while (maxOccurringElement != -1) {
				modes.push(maxOccurringElement);
				maxOccurringElement = frequencies.indexOf(maxFrequency, maxOccurringElement + 1);
			}
			return modes;
		}

		document.write('<hr>');
		var mode = mode(nums);
		document.write(mode);
	</script>
</body>
</html>

Code Explanation

The reduce method offers an easy way to find the maximum value in arr: compare each adjacent element in the array and return the greater value; we set local variable max to the greatest value in arr.

We create local array frequencies with length max + 1 and, using the fill method, set all of its values to 0.

We iterate over arr using forEach and increment the element of frequencies whose index correponds to the current element from arr. When forEach finishes, the value of any element in the frequencies array is the frequency of occurrence of its index as an element in array arr.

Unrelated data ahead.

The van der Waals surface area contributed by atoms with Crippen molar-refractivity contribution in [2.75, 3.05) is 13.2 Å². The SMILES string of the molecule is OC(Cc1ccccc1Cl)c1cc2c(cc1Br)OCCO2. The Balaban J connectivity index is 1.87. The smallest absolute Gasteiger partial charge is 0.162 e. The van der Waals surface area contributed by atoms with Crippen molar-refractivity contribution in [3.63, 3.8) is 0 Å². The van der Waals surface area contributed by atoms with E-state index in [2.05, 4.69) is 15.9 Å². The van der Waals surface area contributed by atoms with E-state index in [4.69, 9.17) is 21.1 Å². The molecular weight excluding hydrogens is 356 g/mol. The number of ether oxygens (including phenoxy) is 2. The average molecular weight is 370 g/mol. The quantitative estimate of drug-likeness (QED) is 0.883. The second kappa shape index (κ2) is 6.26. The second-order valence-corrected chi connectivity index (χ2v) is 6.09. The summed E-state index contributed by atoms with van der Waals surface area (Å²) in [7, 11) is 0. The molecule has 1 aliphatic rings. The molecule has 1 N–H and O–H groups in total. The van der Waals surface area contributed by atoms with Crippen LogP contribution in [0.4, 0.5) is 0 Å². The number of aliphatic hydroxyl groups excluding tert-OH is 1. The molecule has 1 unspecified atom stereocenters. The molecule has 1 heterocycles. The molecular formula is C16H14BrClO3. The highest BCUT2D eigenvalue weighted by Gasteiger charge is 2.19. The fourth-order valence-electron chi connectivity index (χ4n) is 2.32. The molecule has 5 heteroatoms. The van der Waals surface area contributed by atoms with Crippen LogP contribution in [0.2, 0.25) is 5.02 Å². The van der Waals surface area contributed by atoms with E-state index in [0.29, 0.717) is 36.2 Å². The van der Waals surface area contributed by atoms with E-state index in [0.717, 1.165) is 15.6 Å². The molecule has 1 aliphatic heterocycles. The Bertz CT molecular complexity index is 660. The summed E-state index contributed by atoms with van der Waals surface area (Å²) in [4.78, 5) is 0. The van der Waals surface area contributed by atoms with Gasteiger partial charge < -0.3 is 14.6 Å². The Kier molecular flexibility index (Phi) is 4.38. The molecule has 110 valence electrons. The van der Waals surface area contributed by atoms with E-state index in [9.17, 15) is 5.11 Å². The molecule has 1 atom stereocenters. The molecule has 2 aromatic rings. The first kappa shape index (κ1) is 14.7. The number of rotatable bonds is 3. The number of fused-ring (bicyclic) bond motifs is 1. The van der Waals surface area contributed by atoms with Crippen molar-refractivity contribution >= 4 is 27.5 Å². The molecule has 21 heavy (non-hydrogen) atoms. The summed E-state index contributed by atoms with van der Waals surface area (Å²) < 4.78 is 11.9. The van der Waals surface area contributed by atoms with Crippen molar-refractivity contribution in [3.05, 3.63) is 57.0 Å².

Again using reduce, we find the maximum value in frequencies and set maxFrequency; this is the number of times that the most-frequently-occurring element(s) were found in arr.

We use indexOf to find all of the indices from the frequencies array whose value is maxFrequency, adding each to the array modes and return modes.

Challenge Solution:

AdvancedArrays/Solutions/mode-challenge.html
<!DOCTYPE html>
<html>
<head>
	<meta charset="utf-8">
	<title>Mode</title>
</head>
<body>
	<h1>Mode</h1>
	<script>
		var nums = [-1, -1, -1, 10, 10, 100, 99, 99, 99];
		document.write(nums);

		function mode(arr) {